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As I understand it, the disjunction problem is how could a causal theory of inner representation account for mistaken identification of external objects or object types. For example, if I see a fox and mistakenly take it to be a dog (my internal representation of dog is activated) how is this possible? My internal representation of dog is created and henceforth activated by dogs, and a fox is not a dog. The conclusion seems to be that the inner representation is not of a dog but rather represents the disjunction fox-or-dog.

The suggested solution has two parts. First, an inner representation of a, say, dog, is not a unitary atom but is composed of a bunch of property representations, each a representation in its own right. In poor lighting condition, at a distance, when occluded (etc.) when I see a fox, it activates the property representations that are a subset of the property representations that collectively mean dog. So at this point what is activated is a subset of the property representations that mean either fox or dog (is a disjunction). But it is not a distinction between fox and dog. Fox and dog are represented by further – and between each other different - property representations that are not activated on this occasion (due to poor light, distance, occlusion etc).

Secondly, The activation of the dog representation may not be a causal consequence only of looking at the fox. What if I recently saw a film about dogs? What if have a pathological fear of dogs and tend to jump to conclusions about things that look like dogs but aren't? What I've just read a book about dogs? In other words, the causal antecedents of the activation of the dog representation might not be only current sensory input.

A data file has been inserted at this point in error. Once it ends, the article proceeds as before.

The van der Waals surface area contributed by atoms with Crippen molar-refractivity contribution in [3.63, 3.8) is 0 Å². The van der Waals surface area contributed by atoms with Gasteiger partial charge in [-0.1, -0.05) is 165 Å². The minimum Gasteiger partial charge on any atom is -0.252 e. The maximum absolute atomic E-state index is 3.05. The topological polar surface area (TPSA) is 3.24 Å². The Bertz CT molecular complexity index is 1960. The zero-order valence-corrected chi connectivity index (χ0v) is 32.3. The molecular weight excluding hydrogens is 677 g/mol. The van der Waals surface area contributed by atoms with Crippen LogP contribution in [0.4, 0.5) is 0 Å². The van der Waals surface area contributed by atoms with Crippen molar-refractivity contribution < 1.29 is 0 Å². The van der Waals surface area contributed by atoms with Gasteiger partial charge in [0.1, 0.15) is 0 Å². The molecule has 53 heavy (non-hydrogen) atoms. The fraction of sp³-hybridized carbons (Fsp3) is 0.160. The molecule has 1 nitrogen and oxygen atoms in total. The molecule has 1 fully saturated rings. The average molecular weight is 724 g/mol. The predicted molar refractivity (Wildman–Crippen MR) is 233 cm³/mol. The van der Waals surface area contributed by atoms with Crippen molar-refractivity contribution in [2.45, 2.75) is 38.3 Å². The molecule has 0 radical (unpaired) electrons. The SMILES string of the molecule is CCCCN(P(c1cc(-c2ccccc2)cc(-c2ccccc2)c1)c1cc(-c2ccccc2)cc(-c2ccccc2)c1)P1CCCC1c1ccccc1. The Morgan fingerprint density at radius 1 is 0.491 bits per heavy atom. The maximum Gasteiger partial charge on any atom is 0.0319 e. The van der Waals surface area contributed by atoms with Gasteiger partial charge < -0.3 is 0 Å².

The errors of the disjunction problem being (1) inner representations of external object types are atomic when in fact they are actually a collection of property representations only a subset of which might be activated, and (2) the activation of an inner representation of an external object type may not be purely a result of a causal chain from the current environment to the brain.

  • Could you explain how your solution is different from the standard ones, if it is. – Conifold Oct 16 '18 at 20:27
  • @Conifold I'd like to address the 4 SEP test cases. Starting with case III, SEP says: On hearing “What kind of animal is named ‘Fido’?” a person might token the syntactic item “X” but we do not want the question to be among the content-determining causes of “X”. Explanation: We need to distinguish causing the content of "X" from causing a tokening of the content of "X". Since in computers "X" will be a structure, this is the different between building a structure and accessing the structure once built. The question causes access of the structure & this is non-content-determining. – Roddus Oct 26 '18 at 0:17
  • @Conifold I'd like to address all 4 cases. I'll put all this in an answer. It's taking a little while to get happy with what I want to say. But I think I can say something useful about each case. – Roddus Oct 26 '18 at 0:21
  • I was looking for something like "this is like [asymmetric dependency/ best case/etc.] but such and such is different and it helps so and so". I am getting lost in your examples, unfortunately. – Conifold Oct 26 '18 at 0:24

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